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PostPosted: Fri Feb 16, 2018 11:31 am 
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I was reviewing my ninja game's scrolling engine. I figure with some minor tweaks I could scroll both left and right. (I have it working with uncompressed data).

But I'm scratching my head at compressing the room data. When I was only scrolling right, I had a pointer to each room, and decompressed as I scrolled through the room, one vertical column of metatiles at a time, adjusting the pointer after 13 metatiles.

(On a side note, I was never happy with my hand edited compression system, either)

Now, if I scrolled both directions, a pointer to a room wouldn't work unless I uncompressed the entire room into a 208 byte (16x13 game area, HUD at top) RAM space first, which would use up more RAM than I'd prefer.

Another idea I had was to compress half (left vs right) a room, and only have to use 104 bytes. I would need a pointer to each half-room, which isn't too crazy.

Or I could decompress into the unused part of the stack, maybe. 208 bytes there should be ok.

Thoughts?

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PostPosted: Fri Feb 16, 2018 11:57 am 
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Assuming you don't want to just decompress an entire map to WRAM the way Super Mario Bros. 3 does, you could still randomly access columns in a data format similar to that of Super Mario Bros. Each object consists of two bytes:

  1. Position of object within screen (4 bits Y, 4 bits X)
  2. Object type

You'd maintain pointers to the start of objects within each page (256-pixel-wide area). Every time you draw a column, you'd scan the objects on the previous page and the current page to calculate the distance from the left side of the object to the column being drawn. If this distance is 0 to 15 metatiles, call each object's column drawing procedure, passing these arguments:

  • X position within the object, that is, the distance between the left side of the object and the current column (0-15)
  • Y position of the object
  • Object type

Each column drawing routine overwrites part of a 12- to 15-entry array of metatiles representing the current column. You may have one routine for each four object types, reserving the lower bytes for an "object size" argument.

Once all column drawing routines in range have finished, copy the metatile column to a 32-metatile-wide by 12- to 15-metatile-tall sliding window buffer used for collision detection, and prepare VRAM update packets based on each metatile's shape.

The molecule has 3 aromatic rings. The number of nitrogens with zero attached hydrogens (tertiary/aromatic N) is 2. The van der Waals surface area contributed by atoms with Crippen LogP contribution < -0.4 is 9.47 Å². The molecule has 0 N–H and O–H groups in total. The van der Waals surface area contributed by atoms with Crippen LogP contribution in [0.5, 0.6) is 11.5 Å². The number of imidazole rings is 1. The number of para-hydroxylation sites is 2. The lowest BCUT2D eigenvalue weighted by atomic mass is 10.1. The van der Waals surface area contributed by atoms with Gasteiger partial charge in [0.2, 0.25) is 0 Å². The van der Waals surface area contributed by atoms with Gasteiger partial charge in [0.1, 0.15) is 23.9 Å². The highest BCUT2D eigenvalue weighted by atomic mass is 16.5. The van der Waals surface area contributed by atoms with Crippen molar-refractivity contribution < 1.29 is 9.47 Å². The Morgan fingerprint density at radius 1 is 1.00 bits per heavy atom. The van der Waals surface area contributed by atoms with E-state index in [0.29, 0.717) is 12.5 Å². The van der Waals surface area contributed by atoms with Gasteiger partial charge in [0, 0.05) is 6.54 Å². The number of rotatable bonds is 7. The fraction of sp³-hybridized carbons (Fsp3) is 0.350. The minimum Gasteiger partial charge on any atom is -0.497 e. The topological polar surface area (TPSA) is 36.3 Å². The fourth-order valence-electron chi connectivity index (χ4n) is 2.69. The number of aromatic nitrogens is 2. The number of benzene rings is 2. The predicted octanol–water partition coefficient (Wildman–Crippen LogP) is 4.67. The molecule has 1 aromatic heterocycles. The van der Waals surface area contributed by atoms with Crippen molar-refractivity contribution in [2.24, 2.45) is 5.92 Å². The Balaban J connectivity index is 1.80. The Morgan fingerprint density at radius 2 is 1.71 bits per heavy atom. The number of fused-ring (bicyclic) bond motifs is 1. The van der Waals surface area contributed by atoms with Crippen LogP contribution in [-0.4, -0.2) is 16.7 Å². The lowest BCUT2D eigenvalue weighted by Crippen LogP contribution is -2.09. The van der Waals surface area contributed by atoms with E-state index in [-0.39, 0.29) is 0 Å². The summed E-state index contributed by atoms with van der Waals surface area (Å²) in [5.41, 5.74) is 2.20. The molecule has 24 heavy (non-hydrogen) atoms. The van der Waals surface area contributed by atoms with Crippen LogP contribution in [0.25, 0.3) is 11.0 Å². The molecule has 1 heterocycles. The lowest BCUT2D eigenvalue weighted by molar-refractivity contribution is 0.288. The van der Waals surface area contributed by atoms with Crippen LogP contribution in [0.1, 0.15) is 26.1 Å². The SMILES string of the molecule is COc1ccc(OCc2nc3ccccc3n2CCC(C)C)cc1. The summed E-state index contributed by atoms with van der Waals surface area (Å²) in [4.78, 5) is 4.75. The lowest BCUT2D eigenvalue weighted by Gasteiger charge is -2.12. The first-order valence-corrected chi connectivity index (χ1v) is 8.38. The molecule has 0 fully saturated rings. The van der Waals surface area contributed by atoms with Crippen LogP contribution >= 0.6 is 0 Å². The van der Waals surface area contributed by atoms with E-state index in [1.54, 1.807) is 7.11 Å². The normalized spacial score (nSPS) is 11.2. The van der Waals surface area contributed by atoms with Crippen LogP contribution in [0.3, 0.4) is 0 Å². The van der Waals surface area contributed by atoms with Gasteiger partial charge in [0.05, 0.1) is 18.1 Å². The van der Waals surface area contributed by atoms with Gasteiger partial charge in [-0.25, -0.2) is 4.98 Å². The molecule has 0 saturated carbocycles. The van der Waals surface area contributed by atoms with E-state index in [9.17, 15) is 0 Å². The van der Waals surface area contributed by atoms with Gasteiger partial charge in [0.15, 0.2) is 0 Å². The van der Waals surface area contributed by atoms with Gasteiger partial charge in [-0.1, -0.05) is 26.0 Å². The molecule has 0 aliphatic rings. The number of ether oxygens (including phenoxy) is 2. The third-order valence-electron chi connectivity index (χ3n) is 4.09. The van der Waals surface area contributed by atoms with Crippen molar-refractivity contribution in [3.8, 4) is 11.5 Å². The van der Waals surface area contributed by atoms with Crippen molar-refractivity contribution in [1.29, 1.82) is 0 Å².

If you want, I can dig up President, a tech demo I made in 2009 that implements this algorithm. Both Super Mario Bros. and the President demo implement additional layers of scenery behind the objects, such as the iconic hills and cloudbushes.


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PostPosted: Fri Feb 16, 2018 12:01 pm 
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What do you mean by "room"?

For 2-way scrolling along the X axis, data is almost always stored in a column-major order. For compression, nowadays you can get away with only using metatiles. The larger metatiles you use, the better it will compress. If you insist on using RLE then it's easiest to compress each column individually and store each column's compressed size somewhere so that you can traverse backwards.

Anyway, I've developed a pretty cynical view on level compression. Most of the times it is a trap that limits you more than it helps. If you want to make your life easier, your levels prettier, and you RAM more spacious, ignore all compression beyond 16x16 metatiles. Flash memory is cheap; developer time is not.


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PostPosted: Fri Feb 16, 2018 12:54 pm 
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A "room" is the amount of data needed to fill 1 nametable.

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PostPosted: Fri Feb 16, 2018 1:07 pm 
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And then there's always multi-level metatile encoding, where metatiles are composed of other metatiles, if you're willing to go through a bit of indirection. It's pretty compact and allows random access, since the amount of memory used per room is constant.


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PostPosted: Fri Feb 16, 2018 1:34 pm 
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Mega Man series for NES and Sonic the Hedgehog series for Game Gear use two levels (through 32x32), and Blaster Master uses three (through 64x64). Sonic the Hedgehog 2 and Sonic 3 & Knuckles for Genesis have a 128x128 scale. At that scale, it introduces another level of griddiness into your architecture. Sonic Advance series has 96x96-pixel metatiles, which appears to be an adaptation of the 128x128-pixel grid rhythm of later Sonic games for Genesis to the Game Boy Advance's smaller screen.